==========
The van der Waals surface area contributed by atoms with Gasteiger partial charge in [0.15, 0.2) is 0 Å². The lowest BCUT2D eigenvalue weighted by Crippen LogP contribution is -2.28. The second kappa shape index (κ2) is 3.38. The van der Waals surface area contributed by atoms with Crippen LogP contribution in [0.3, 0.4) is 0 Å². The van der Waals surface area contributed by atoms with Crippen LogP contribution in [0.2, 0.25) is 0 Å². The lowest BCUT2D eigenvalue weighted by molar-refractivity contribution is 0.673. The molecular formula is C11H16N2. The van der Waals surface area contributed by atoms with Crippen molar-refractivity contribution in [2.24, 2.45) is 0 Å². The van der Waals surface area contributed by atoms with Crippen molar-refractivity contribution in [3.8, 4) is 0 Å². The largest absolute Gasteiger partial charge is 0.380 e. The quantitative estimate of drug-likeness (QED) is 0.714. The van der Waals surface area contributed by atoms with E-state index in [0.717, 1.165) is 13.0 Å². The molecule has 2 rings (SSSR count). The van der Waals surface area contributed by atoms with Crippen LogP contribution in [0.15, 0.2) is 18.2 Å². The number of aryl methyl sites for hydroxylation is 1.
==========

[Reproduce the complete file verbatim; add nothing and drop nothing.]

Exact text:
The van der Waals surface area contributed by atoms with Gasteiger partial charge in [0.15, 0.2) is 0 Å². The lowest BCUT2D eigenvalue weighted by Crippen LogP contribution is -2.28. The second kappa shape index (κ2) is 3.38. The van der Waals surface area contributed by atoms with Crippen LogP contribution in [0.3, 0.4) is 0 Å². The van der Waals surface area contributed by atoms with Crippen LogP contribution in [0.2, 0.25) is 0 Å². The lowest BCUT2D eigenvalue weighted by molar-refractivity contribution is 0.673. The molecular formula is C11H16N2. The van der Waals surface area contributed by atoms with Crippen molar-refractivity contribution in [2.24, 2.45) is 0 Å². The van der Waals surface area contributed by atoms with Crippen molar-refractivity contribution in [3.8, 4) is 0 Å². The largest absolute Gasteiger partial charge is 0.380 e. The quantitative estimate of drug-likeness (QED) is 0.714. The van der Waals surface area contributed by atoms with E-state index in [0.717, 1.165) is 13.0 Å². The molecule has 2 rings (SSSR count). The van der Waals surface area contributed by atoms with Crippen LogP contribution in [0.15, 0.2) is 18.2 Å². The number of aryl methyl sites for hydroxylation is 1.